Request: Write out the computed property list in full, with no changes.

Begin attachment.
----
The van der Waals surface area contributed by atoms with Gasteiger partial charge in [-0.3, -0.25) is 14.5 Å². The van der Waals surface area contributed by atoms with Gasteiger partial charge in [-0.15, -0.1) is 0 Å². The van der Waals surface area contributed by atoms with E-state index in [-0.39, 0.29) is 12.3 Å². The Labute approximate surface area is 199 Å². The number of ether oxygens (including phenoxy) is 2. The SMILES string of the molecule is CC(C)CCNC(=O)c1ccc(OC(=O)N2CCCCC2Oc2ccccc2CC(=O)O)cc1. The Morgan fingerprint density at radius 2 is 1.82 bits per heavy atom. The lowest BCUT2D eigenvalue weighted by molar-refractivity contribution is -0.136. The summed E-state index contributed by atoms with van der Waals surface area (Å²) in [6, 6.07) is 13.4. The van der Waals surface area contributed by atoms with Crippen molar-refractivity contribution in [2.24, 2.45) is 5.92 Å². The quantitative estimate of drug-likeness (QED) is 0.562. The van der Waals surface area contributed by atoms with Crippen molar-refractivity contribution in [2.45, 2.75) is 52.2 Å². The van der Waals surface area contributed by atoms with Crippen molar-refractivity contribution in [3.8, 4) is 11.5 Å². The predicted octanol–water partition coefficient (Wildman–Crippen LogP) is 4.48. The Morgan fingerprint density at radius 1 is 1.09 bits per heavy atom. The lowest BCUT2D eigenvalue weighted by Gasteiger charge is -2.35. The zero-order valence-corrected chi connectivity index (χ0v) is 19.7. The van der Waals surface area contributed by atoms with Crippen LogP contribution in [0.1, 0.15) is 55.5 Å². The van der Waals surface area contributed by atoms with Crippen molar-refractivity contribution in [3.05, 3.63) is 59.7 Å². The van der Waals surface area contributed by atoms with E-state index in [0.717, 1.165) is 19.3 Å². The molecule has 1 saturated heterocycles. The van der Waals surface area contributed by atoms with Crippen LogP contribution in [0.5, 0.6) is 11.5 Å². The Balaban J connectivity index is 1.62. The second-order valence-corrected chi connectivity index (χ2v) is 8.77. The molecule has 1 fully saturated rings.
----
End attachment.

The van der Waals surface area contributed by atoms with Gasteiger partial charge in [-0.3, -0.25) is 14.5 Å². The van der Waals surface area contributed by atoms with Gasteiger partial charge in [-0.15, -0.1) is 0 Å². The van der Waals surface area contributed by atoms with E-state index in [-0.39, 0.29) is 12.3 Å². The Labute approximate surface area is 199 Å². The number of ether oxygens (including phenoxy) is 2. The SMILES string of the molecule is CC(C)CCNC(=O)c1ccc(OC(=O)N2CCCCC2Oc2ccccc2CC(=O)O)cc1. The Morgan fingerprint density at radius 2 is 1.82 bits per heavy atom. The lowest BCUT2D eigenvalue weighted by molar-refractivity contribution is -0.136. The summed E-state index contributed by atoms with van der Waals surface area (Å²) in [6, 6.07) is 13.4. The van der Waals surface area contributed by atoms with Crippen molar-refractivity contribution in [2.24, 2.45) is 5.92 Å². The quantitative estimate of drug-likeness (QED) is 0.562. The van der Waals surface area contributed by atoms with Crippen molar-refractivity contribution in [2.45, 2.75) is 52.2 Å². The van der Waals surface area contributed by atoms with Crippen molar-refractivity contribution in [3.8, 4) is 11.5 Å². The predicted octanol–water partition coefficient (Wildman–Crippen LogP) is 4.48. The Morgan fingerprint density at radius 1 is 1.09 bits per heavy atom. The lowest BCUT2D eigenvalue weighted by Gasteiger charge is -2.35. The zero-order valence-corrected chi connectivity index (χ0v) is 19.7. The van der Waals surface area contributed by atoms with Crippen LogP contribution in [0.1, 0.15) is 55.5 Å². The van der Waals surface area contributed by atoms with Crippen molar-refractivity contribution in [3.05, 3.63) is 59.7 Å². The van der Waals surface area contributed by atoms with E-state index in [0.717, 1.165) is 19.3 Å². The molecule has 1 saturated heterocycles. The van der Waals surface area contributed by atoms with Crippen LogP contribution in [0.5, 0.6) is 11.5 Å². The Balaban J connectivity index is 1.62. The second-order valence-corrected chi connectivity index (χ2v) is 8.77. The molecule has 1 fully saturated rings.